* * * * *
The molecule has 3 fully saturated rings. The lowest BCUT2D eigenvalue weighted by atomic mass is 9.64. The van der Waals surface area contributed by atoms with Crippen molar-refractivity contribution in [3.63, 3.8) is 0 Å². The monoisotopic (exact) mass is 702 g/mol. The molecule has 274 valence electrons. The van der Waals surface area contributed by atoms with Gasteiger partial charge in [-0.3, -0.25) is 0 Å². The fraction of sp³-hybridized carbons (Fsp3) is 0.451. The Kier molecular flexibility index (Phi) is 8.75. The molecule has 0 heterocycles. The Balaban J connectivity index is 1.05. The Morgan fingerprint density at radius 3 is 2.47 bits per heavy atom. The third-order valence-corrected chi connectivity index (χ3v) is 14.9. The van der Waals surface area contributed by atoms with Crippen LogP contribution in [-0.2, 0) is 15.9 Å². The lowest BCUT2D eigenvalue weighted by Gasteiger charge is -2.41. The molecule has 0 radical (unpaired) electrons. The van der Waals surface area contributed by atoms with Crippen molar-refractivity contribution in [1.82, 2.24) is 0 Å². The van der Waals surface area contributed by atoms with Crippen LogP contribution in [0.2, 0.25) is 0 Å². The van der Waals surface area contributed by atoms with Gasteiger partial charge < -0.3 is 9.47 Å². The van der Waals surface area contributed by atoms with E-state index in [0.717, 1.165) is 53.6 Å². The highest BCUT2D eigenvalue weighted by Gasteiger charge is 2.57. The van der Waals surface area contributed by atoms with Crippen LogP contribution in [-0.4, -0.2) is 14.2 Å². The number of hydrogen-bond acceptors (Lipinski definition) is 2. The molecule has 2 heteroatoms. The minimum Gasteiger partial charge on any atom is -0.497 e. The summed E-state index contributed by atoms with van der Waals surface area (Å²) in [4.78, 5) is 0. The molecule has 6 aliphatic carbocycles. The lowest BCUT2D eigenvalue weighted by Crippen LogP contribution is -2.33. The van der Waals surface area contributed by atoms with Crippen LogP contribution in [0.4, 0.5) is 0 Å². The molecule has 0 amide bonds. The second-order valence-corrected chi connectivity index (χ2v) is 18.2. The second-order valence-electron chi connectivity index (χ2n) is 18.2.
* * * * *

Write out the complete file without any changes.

The molecule has 3 fully saturated rings. The lowest BCUT2D eigenvalue weighted by atomic mass is 9.64. The van der Waals surface area contributed by atoms with Crippen molar-refractivity contribution in [3.63, 3.8) is 0 Å². The monoisotopic (exact) mass is 702 g/mol. The molecule has 274 valence electrons. The van der Waals surface area contributed by atoms with Gasteiger partial charge in [-0.3, -0.25) is 0 Å². The fraction of sp³-hybridized carbons (Fsp3) is 0.451. The Kier molecular flexibility index (Phi) is 8.75. The molecule has 0 heterocycles. The Balaban J connectivity index is 1.05. The Morgan fingerprint density at radius 3 is 2.47 bits per heavy atom. The third-order valence-corrected chi connectivity index (χ3v) is 14.9. The van der Waals surface area contributed by atoms with Crippen LogP contribution in [-0.2, 0) is 15.9 Å². The lowest BCUT2D eigenvalue weighted by Gasteiger charge is -2.41. The molecule has 0 radical (unpaired) electrons. The van der Waals surface area contributed by atoms with Crippen molar-refractivity contribution in [1.82, 2.24) is 0 Å². The van der Waals surface area contributed by atoms with Crippen LogP contribution in [0.2, 0.25) is 0 Å². The van der Waals surface area contributed by atoms with Gasteiger partial charge < -0.3 is 9.47 Å². The van der Waals surface area contributed by atoms with E-state index in [0.717, 1.165) is 53.6 Å². The highest BCUT2D eigenvalue weighted by Gasteiger charge is 2.57. The van der Waals surface area contributed by atoms with Crippen LogP contribution in [-0.4, -0.2) is 14.2 Å². The number of hydrogen-bond acceptors (Lipinski definition) is 2. The molecule has 2 heteroatoms. The minimum Gasteiger partial charge on any atom is -0.497 e. The summed E-state index contributed by atoms with van der Waals surface area (Å²) in [4.78, 5) is 0. The molecule has 6 aliphatic carbocycles. The lowest BCUT2D eigenvalue weighted by Crippen LogP contribution is -2.33. The van der Waals surface area contributed by atoms with Crippen LogP contribution in [0.4, 0.5) is 0 Å². The molecule has 0 amide bonds. The second-order valence-corrected chi connectivity index (χ2v) is 18.2. The second-order valence-electron chi connectivity index (χ2n) is 18.2.